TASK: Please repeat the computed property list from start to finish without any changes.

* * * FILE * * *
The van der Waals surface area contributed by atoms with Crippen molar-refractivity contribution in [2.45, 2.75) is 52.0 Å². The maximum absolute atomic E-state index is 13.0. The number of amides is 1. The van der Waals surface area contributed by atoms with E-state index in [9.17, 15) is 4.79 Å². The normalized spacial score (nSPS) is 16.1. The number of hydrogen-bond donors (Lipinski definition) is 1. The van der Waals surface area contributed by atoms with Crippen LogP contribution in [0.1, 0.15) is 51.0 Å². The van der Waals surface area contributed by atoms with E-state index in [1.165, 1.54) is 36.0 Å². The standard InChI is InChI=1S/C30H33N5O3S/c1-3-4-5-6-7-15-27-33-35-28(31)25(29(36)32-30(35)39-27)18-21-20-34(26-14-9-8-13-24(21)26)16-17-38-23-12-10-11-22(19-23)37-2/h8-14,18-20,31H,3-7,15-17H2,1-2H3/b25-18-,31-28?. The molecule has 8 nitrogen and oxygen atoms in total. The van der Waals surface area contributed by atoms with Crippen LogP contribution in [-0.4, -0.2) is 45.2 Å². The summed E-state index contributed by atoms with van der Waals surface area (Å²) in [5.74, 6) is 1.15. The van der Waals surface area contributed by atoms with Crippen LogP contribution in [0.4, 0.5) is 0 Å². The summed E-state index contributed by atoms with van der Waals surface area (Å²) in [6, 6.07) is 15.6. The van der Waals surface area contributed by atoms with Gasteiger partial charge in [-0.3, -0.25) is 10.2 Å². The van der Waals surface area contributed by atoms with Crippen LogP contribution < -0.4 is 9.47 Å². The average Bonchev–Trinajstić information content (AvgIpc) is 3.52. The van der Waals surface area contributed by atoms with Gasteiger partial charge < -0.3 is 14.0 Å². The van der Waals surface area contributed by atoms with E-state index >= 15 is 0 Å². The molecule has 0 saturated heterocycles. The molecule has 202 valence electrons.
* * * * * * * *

The van der Waals surface area contributed by atoms with Crippen molar-refractivity contribution in [2.45, 2.75) is 52.0 Å². The maximum absolute atomic E-state index is 13.0. The number of amides is 1. The van der Waals surface area contributed by atoms with E-state index in [9.17, 15) is 4.79 Å². The normalized spacial score (nSPS) is 16.1. The number of hydrogen-bond donors (Lipinski definition) is 1. The van der Waals surface area contributed by atoms with Crippen LogP contribution in [0.1, 0.15) is 51.0 Å². The van der Waals surface area contributed by atoms with E-state index in [1.165, 1.54) is 36.0 Å². The standard InChI is InChI=1S/C30H33N5O3S/c1-3-4-5-6-7-15-27-33-35-28(31)25(29(36)32-30(35)39-27)18-21-20-34(26-14-9-8-13-24(21)26)16-17-38-23-12-10-11-22(19-23)37-2/h8-14,18-20,31H,3-7,15-17H2,1-2H3/b25-18-,31-28?. The molecule has 8 nitrogen and oxygen atoms in total. The van der Waals surface area contributed by atoms with Crippen LogP contribution in [-0.4, -0.2) is 45.2 Å². The summed E-state index contributed by atoms with van der Waals surface area (Å²) in [5.74, 6) is 1.15. The van der Waals surface area contributed by atoms with Crippen LogP contribution in [0.4, 0.5) is 0 Å². The summed E-state index contributed by atoms with van der Waals surface area (Å²) in [6, 6.07) is 15.6. The van der Waals surface area contributed by atoms with Gasteiger partial charge in [-0.3, -0.25) is 10.2 Å². The van der Waals surface area contributed by atoms with Crippen LogP contribution < -0.4 is 9.47 Å². The average Bonchev–Trinajstić information content (AvgIpc) is 3.52. The van der Waals surface area contributed by atoms with Gasteiger partial charge < -0.3 is 14.0 Å². The van der Waals surface area contributed by atoms with E-state index >= 15 is 0 Å². The molecule has 0 saturated heterocycles. The molecule has 202 valence electrons.